How Do Genetic Determinants of Bone Mass Relate to Breast Cancer Risk
Annual rept. 1 Aug 1999-1 Aug 2000
WAYNE STATE UNIV DETROIT MI
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The purpose of this study is to investigate the relationship between breast cancer risk, bone mass, and two polymorphic hormone receptor genes-the Estrogen Receptor ER and the Vitamin D Receptor vDR genes. We will explore a possible functional mechanism in the third and final year to help explain the association between ER variants and breast cancer risk. Our target sample size is 200 new breast cancer cases and 200 controls both African-American and white, ages 40-85. To date, we have recruited 280 cases and controls and expect to reach our target halfway through the third year February 2001. Preliminary results show that age-, weight-, and ethnicity-adjusted bone mineral density in the forearm is higher in the breast cancer cases than controls 0.345 vs 0.332 gsq cm for distal site, 0.796 vs 0.789 gsq cm for the proximal site. The vDR frequencies appear to be different in the cases and controls such that the bb genotype associated with higher bone mass is more prevalent in the cases than in the controls. There are no definitive findings with the ERG polymorphism at this time. In summary, our positive findings thus far support our hypotheses that higher bone mass is found in breast cancer cases compared with controls, and that variations in the vDR gene may contribute to this association.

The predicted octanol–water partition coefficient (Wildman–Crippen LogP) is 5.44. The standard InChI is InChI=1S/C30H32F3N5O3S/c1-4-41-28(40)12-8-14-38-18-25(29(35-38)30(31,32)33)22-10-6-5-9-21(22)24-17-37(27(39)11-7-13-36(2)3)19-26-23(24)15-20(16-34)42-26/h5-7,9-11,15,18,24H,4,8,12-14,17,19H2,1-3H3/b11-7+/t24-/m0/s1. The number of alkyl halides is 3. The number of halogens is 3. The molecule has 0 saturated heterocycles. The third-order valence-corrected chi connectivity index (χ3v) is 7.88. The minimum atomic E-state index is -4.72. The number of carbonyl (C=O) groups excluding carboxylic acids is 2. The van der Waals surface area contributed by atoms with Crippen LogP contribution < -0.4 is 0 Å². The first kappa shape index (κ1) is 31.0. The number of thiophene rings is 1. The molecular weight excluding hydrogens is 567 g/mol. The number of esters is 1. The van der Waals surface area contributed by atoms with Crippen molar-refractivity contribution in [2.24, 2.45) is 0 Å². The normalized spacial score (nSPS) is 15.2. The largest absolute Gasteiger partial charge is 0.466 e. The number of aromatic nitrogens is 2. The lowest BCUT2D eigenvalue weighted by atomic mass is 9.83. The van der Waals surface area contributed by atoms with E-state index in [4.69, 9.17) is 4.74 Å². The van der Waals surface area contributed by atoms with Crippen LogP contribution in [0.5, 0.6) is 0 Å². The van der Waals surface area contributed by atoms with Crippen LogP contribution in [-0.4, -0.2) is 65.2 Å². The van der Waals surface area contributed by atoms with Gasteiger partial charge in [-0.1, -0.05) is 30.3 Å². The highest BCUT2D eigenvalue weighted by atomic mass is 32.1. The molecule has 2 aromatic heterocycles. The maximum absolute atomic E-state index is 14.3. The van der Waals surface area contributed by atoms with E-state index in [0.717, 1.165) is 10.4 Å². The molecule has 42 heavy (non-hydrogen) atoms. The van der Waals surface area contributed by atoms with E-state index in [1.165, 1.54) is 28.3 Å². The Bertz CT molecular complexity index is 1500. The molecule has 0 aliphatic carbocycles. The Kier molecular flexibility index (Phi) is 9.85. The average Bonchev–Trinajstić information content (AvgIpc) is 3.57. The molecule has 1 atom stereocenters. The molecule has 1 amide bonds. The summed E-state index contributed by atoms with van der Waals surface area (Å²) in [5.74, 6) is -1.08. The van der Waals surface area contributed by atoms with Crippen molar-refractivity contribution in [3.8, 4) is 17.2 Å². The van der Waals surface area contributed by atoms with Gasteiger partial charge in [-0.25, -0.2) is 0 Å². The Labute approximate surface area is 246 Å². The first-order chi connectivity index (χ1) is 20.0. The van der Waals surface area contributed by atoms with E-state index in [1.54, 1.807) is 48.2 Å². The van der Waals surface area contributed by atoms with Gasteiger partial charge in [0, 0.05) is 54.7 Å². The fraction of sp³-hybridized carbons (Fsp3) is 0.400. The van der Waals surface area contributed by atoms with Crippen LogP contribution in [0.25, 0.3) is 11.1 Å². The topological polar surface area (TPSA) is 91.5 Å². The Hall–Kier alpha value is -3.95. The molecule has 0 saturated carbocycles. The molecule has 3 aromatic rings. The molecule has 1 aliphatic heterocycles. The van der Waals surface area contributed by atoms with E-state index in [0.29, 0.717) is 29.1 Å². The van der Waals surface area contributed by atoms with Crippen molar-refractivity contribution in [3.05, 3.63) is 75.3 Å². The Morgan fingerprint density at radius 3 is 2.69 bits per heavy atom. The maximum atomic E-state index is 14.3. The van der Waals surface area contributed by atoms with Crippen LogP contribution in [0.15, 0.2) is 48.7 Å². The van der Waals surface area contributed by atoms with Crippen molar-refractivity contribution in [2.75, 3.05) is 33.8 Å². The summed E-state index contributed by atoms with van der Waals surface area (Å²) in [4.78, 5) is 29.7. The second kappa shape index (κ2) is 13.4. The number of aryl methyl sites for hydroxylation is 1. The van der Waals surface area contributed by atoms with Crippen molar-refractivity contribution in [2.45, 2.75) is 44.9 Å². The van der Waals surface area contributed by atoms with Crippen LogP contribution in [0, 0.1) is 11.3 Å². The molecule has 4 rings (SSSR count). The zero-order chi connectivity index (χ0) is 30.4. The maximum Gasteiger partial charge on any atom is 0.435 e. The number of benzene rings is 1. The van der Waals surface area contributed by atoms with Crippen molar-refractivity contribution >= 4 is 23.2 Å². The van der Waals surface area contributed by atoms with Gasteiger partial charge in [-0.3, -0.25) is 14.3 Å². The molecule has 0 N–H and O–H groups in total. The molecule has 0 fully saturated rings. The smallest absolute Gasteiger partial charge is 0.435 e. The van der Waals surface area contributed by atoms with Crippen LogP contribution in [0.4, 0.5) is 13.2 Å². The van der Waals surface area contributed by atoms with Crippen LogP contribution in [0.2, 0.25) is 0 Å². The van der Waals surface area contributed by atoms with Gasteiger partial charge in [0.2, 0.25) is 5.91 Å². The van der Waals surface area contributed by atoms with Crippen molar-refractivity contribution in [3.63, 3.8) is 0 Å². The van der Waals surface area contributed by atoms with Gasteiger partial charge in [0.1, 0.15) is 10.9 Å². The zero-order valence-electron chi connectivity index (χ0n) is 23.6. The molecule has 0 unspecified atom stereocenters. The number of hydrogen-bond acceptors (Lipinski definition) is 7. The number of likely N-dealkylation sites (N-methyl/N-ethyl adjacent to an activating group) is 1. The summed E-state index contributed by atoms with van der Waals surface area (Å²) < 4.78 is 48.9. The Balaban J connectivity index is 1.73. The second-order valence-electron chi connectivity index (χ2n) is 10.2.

- Anatomy and Physiology
- Medicine and Medical Research